Biotech foods: international safety laws agreed
by Redaktion (comments: 0)
United Nations talks on the global trade in genetically modified (GM) foods and crops ended on March 17th in Curitiba/Brazil with an agreement on the labelling of GM grains traded worldwide. Friends of the Earth welcomed the agreement as a "small step forward" but attacked the biotech industry and the trade interests of a few countries for blocking progress towards better protection for developing countries and the environment.
The biotech industry consistently opposed clear identification and labelling requirements for GM crops. Without clear labelling many countries, especially developing countries with their limited resources, are unable to protect their food supply and environment from GM contamination.
Nnimmo Bassey, International Coordinator of the Friends of the Earth GMO
Campaign said: "Protection of the environment and the public from genetically modified crops has taken a small step forward today. However it is clear that trade interests and the biotech industry stopped a better agreement from being made. Countries have the right to know what is being imported into their country and the right to say no to GM crops."
The UN Biosafety Protocol, which was originally agreed in January 2000, provides basic international rules that allow mainly developing countries to regulate the safety of GM foods, crops and seeds. It has been ratified by 132 countries but the three main countries that grow GM crops – the United States, Argentina and Canada - have refused to support it. Ten years after the first significant planting of GM crops, no plants with benefits to consumers or the environment have materialized and GM crops have failed to deliver the promises of the biotech industry. More than 80% of the area cultivated with biotech crops is still concentrated in only three countries: the US, Argentina and Canada.
Friends of the Earth International recently published a report that concluded: GM crops are not green. Monsanto's GM soybeans, the most extensively grown GM crop today, has led to an increase in herbicide use. The intensive cultivation of soybeans in South America is fostering deforestation, and has been associated with a decline in soil fertility and soil erosion.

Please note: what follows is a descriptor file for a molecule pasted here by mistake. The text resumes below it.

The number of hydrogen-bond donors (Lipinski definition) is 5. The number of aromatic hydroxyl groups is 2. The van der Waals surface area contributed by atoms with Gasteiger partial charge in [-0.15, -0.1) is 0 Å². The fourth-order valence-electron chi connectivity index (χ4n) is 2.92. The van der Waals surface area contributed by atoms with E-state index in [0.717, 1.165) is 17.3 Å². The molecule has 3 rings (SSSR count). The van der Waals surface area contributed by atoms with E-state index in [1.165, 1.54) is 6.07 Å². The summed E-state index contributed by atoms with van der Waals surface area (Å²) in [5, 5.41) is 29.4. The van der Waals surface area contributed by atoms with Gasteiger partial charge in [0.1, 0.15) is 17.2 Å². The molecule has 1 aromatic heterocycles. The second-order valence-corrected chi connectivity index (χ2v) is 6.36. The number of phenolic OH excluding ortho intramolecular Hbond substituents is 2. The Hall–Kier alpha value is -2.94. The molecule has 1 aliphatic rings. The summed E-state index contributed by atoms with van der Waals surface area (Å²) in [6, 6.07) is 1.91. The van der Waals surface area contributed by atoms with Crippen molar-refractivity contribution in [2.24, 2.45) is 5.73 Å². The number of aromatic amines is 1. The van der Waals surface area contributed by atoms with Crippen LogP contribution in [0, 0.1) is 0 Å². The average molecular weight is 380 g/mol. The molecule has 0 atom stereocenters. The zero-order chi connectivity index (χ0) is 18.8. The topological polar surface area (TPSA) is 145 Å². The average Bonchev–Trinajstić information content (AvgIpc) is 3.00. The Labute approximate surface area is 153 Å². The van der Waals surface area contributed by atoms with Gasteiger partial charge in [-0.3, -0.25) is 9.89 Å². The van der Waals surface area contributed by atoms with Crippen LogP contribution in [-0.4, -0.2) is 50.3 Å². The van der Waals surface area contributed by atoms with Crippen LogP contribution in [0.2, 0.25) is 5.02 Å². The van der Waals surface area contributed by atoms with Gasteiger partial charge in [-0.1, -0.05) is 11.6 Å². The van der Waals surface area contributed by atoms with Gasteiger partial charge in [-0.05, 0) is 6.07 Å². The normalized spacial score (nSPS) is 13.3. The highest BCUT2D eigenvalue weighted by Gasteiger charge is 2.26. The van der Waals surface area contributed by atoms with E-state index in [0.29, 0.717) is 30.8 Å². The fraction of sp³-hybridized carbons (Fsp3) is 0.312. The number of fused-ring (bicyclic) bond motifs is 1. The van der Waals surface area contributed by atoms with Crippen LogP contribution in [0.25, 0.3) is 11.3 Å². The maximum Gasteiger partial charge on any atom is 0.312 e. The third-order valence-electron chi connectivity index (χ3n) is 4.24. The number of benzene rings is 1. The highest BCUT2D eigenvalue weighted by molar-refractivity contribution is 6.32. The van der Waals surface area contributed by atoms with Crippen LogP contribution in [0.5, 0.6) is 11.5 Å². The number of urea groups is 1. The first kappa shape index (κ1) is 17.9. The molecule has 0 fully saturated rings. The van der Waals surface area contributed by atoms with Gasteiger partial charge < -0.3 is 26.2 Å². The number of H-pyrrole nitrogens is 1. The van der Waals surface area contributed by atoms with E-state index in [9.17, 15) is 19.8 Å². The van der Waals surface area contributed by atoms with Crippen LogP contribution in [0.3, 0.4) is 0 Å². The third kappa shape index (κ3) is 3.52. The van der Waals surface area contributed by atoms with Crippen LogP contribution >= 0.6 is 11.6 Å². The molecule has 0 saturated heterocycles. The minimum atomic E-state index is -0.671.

GM crops do not tackle hunger or poverty. Most GM crops commercialized so far are destined for animal feed, not for food, and none have been introduced to address hunger and poverty issues. In Argentina, the second biggest producer of GM crops in the world, only 2 % of the soya stays in the country. Other developing countries, such as Indonesia and India, have experienced substantial problems with Monsanto's GM crops, often leaving farmers heavily indebted.
Greenpeace also sees only weak GMO identification improvements, which will be insufficient to protect developing countries. Greenpeace welcomed, with reservations, a last minute compromise at the Biosafety Protocol negotiations which improves standards of
identification of genetically engineered organisms in international shipments of food and feed. However, the new regulations fall short of fully protecting vulnerable developing countries from unidentified and potentially illegal GMO imports.
"The vast majority of the 132 member states party to the Biosafety Protocol came to the meeting intending to propose clear language requiring the clear identification of shipments which contain GMOs," said Greenpeace International's Benedikt Haerlin from the meeting in Curitiba. "What they've come away with is 'may contain GMOs'. While this weak agreement is an improvement on the current regulations, it doesn't go far enough. "Responsibility for this compromise decision falls squarely at the feet of a minority group of vested interests led by transnational Agro-Biotech firms, commodity traders, the US, Canada and Argentina (not members of the Protocol), who used countries like Mexico and Paraguay as stalking horses to hijack proceedings from the very start, turning crucial international negotiations on the issues of biodiversity, biosafety and human health into hard-nosed trade deals.